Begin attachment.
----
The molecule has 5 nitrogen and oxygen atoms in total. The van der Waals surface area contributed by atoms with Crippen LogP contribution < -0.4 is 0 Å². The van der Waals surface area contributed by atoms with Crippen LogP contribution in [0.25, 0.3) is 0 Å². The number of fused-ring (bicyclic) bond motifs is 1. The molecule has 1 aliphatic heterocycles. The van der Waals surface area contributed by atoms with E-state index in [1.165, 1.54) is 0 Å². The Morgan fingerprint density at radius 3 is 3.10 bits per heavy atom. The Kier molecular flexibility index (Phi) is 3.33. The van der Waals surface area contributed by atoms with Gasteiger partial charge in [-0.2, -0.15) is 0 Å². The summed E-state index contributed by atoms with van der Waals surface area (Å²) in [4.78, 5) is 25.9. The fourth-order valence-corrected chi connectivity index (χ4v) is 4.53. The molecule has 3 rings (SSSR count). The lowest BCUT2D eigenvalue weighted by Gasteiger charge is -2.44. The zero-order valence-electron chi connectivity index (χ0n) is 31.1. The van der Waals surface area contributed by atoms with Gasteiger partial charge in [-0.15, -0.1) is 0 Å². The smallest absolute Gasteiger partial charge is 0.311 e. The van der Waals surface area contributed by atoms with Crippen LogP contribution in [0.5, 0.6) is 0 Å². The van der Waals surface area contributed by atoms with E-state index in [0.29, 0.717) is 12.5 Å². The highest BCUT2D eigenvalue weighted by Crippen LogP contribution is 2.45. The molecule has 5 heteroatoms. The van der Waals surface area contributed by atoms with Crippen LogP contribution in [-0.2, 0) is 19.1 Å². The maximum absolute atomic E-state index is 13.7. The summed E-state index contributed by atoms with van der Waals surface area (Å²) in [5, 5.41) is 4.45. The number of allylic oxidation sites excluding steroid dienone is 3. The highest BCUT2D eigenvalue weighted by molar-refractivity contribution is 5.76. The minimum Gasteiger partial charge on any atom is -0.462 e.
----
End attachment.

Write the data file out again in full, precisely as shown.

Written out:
The molecule has 5 nitrogen and oxygen atoms in total. The van der Waals surface area contributed by atoms with Crippen LogP contribution < -0.4 is 0 Å². The van der Waals surface area contributed by atoms with Crippen LogP contribution in [0.25, 0.3) is 0 Å². The number of fused-ring (bicyclic) bond motifs is 1. The molecule has 1 aliphatic heterocycles. The van der Waals surface area contributed by atoms with E-state index in [1.165, 1.54) is 0 Å². The Morgan fingerprint density at radius 3 is 3.10 bits per heavy atom. The Kier molecular flexibility index (Phi) is 3.33. The van der Waals surface area contributed by atoms with Gasteiger partial charge in [-0.2, -0.15) is 0 Å². The summed E-state index contributed by atoms with van der Waals surface area (Å²) in [4.78, 5) is 25.9. The fourth-order valence-corrected chi connectivity index (χ4v) is 4.53. The molecule has 3 rings (SSSR count). The lowest BCUT2D eigenvalue weighted by Gasteiger charge is -2.44. The zero-order valence-electron chi connectivity index (χ0n) is 31.1. The van der Waals surface area contributed by atoms with Gasteiger partial charge in [-0.15, -0.1) is 0 Å². The smallest absolute Gasteiger partial charge is 0.311 e. The van der Waals surface area contributed by atoms with Crippen LogP contribution in [0.5, 0.6) is 0 Å². The van der Waals surface area contributed by atoms with E-state index in [0.29, 0.717) is 12.5 Å². The highest BCUT2D eigenvalue weighted by Crippen LogP contribution is 2.45. The molecule has 5 heteroatoms. The van der Waals surface area contributed by atoms with Crippen LogP contribution in [-0.2, 0) is 19.1 Å². The maximum absolute atomic E-state index is 13.7. The summed E-state index contributed by atoms with van der Waals surface area (Å²) in [5, 5.41) is 4.45. The number of allylic oxidation sites excluding steroid dienone is 3. The highest BCUT2D eigenvalue weighted by molar-refractivity contribution is 5.76. The minimum Gasteiger partial charge on any atom is -0.462 e.